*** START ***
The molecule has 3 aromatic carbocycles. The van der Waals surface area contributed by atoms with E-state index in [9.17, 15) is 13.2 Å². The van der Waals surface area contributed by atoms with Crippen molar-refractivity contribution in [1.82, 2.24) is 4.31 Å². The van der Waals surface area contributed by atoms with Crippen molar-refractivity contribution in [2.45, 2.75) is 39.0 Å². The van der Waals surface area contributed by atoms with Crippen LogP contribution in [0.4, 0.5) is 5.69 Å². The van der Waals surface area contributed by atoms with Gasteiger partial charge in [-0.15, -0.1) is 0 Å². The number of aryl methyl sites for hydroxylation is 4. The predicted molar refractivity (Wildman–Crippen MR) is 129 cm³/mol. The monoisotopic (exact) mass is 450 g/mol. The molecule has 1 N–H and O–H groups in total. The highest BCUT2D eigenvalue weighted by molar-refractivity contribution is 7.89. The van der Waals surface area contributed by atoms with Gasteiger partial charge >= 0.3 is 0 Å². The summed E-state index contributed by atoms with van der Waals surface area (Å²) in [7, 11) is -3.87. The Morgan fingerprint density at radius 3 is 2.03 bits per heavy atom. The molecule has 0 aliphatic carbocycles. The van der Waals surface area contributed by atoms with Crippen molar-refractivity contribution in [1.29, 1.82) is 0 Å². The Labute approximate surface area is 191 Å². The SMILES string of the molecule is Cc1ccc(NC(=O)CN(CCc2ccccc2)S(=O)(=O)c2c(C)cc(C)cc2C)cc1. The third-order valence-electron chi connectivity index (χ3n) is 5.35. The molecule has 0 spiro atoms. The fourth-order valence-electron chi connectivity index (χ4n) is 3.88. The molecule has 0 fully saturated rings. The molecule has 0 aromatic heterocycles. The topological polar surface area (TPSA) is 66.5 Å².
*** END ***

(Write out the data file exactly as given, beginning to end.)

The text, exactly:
The molecule has 3 aromatic carbocycles. The van der Waals surface area contributed by atoms with E-state index in [9.17, 15) is 13.2 Å². The van der Waals surface area contributed by atoms with Crippen molar-refractivity contribution in [1.82, 2.24) is 4.31 Å². The van der Waals surface area contributed by atoms with Crippen molar-refractivity contribution in [2.45, 2.75) is 39.0 Å². The van der Waals surface area contributed by atoms with Crippen LogP contribution in [0.4, 0.5) is 5.69 Å². The van der Waals surface area contributed by atoms with Gasteiger partial charge in [-0.15, -0.1) is 0 Å². The number of aryl methyl sites for hydroxylation is 4. The predicted molar refractivity (Wildman–Crippen MR) is 129 cm³/mol. The monoisotopic (exact) mass is 450 g/mol. The molecule has 1 N–H and O–H groups in total. The highest BCUT2D eigenvalue weighted by molar-refractivity contribution is 7.89. The van der Waals surface area contributed by atoms with Gasteiger partial charge >= 0.3 is 0 Å². The summed E-state index contributed by atoms with van der Waals surface area (Å²) in [7, 11) is -3.87. The Morgan fingerprint density at radius 3 is 2.03 bits per heavy atom. The molecule has 0 aliphatic carbocycles. The van der Waals surface area contributed by atoms with Crippen molar-refractivity contribution in [1.29, 1.82) is 0 Å². The Labute approximate surface area is 191 Å². The SMILES string of the molecule is Cc1ccc(NC(=O)CN(CCc2ccccc2)S(=O)(=O)c2c(C)cc(C)cc2C)cc1. The third-order valence-electron chi connectivity index (χ3n) is 5.35. The molecule has 0 spiro atoms. The fourth-order valence-electron chi connectivity index (χ4n) is 3.88. The molecule has 0 fully saturated rings. The molecule has 0 aromatic heterocycles. The topological polar surface area (TPSA) is 66.5 Å².